by Hollis Hiscock
Catherine Henry and Anne Williams, along with 78 other women from across Canada, spent four days in June attending a National Gathering open to all Anglican women.
Marion Saunders, Convenor of the Gathering, observed, “No such gathering has taken place for several decades; in fact, there was only one in attendance who could remember such an event for all Anglican women ever happening.”
“The Love of Jesus Calls Us to Worship, Learning and Service”, which reflects the mission and prayer of the Anglican Church Women (ACW), was the conference theme.
The Niagara Anglican interviewed Catherine (ACW’s past president of Huron Diocese) and Anne (president of Nova Scotia’s ACW) to glean their impressions.
Niagara Anglican: Why did you attend and what were your expectations?
Catherine Henry: I chose to attend this National Gathering primarily to see the wonderful women I had met previously at the Presidents’ Conferences in Saskatoon and St. John’s, and to discuss issues facing all Anglican Church Women across Canada.
Anne Williams: My expectations … there would be many women from across Canada with similar interests in women’s ministry.
Niagara Anglican: What were your overall impressions?
Anne: Altogether, it was an enjoyable and learning experience, which I hope will be repeated.
Catherine: Though our situations differ greatly depending on our geographical location, we face similar problems with respect to perception of ACW, from recruiting younger women, getting our information dispersed within our churches and the closing of churches due to demographics and financial difficulties.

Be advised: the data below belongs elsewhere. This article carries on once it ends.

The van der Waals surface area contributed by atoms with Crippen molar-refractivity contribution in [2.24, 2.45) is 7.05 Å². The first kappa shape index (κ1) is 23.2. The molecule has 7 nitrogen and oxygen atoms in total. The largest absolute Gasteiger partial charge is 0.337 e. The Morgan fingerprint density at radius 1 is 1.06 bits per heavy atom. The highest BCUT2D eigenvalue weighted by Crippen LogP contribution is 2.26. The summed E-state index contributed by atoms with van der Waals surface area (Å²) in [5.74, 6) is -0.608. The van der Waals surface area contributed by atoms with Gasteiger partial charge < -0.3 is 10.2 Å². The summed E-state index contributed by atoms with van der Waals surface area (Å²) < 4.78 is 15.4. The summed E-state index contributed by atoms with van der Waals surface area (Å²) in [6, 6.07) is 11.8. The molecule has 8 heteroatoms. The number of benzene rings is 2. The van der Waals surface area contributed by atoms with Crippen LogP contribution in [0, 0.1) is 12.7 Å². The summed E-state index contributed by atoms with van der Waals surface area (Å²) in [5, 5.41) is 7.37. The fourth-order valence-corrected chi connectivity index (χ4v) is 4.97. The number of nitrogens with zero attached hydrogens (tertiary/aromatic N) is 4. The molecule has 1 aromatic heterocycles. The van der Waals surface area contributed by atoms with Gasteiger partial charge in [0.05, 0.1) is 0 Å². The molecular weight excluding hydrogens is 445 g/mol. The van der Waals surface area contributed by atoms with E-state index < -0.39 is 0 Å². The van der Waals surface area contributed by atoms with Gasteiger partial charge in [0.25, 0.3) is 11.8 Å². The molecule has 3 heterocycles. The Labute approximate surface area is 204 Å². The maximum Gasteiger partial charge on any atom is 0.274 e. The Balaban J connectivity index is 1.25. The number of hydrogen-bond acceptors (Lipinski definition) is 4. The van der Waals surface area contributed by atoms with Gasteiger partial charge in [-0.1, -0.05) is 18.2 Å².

Niagara Anglican: What were some of the highlights for you?
Catherine: The highlight for me was meeting and exchanging ideas with women from across Canada and attending the workshops. Ann Veyvara-Divinski described 50 Years (and more) of Women’s Ministry and Deborah Lonergan-Freake gave an update from the Council of the North.
Judy Rois filled us in on the work of the Anglican Foundation and the graceful and spiritual Liturgical Dancers inspired everyone.
Anne: The Primate’s session on human trafficking was one highlight, together with the UN Youth Delegates’ report on the Status of Women from Sierra Robinson-Roper.
Niagara Anglican: What will you take back to your ACW and how can it be used?
Anne: The session about approaching the younger generation and getting them involved in church activities was a learning experience, which I will try to share and carry out both with my local church and the Nova Scotian Board.
Catherine: I will encourage our ACW to keep connected to the Anglican women’s organizations across Canada, so we can maintain a feeling of support and awareness that we are all working towards the same goal.
During the gathering held at Redeemer University College in Ancaster, Ontario, attendees celebrated the conclusion of the ACW’s 50th year, recognizing the many foundational years prior to 1966. They learned how to pray out loud and storytelling the Bible, as well as hearing how the Mohawks came to Christianity.
The Anglican position on assisted dying was also explored in a workshop.
Primate Fred Hiltz praised the ACW for their global, national and local understanding and work as he reviewed the priorities of the Church National as well as its role at the international level.
On the first day, the group made a human map of Canada with each person standing at the place from which she came.
Summarizing the four days, Marion concluded, it “was more than the program: the fellowship, time for sharing and discussion, excellent meals and comfortable accommodation all combined to create a fun-filled, faith-filled and meaningful Gathering for those attending.”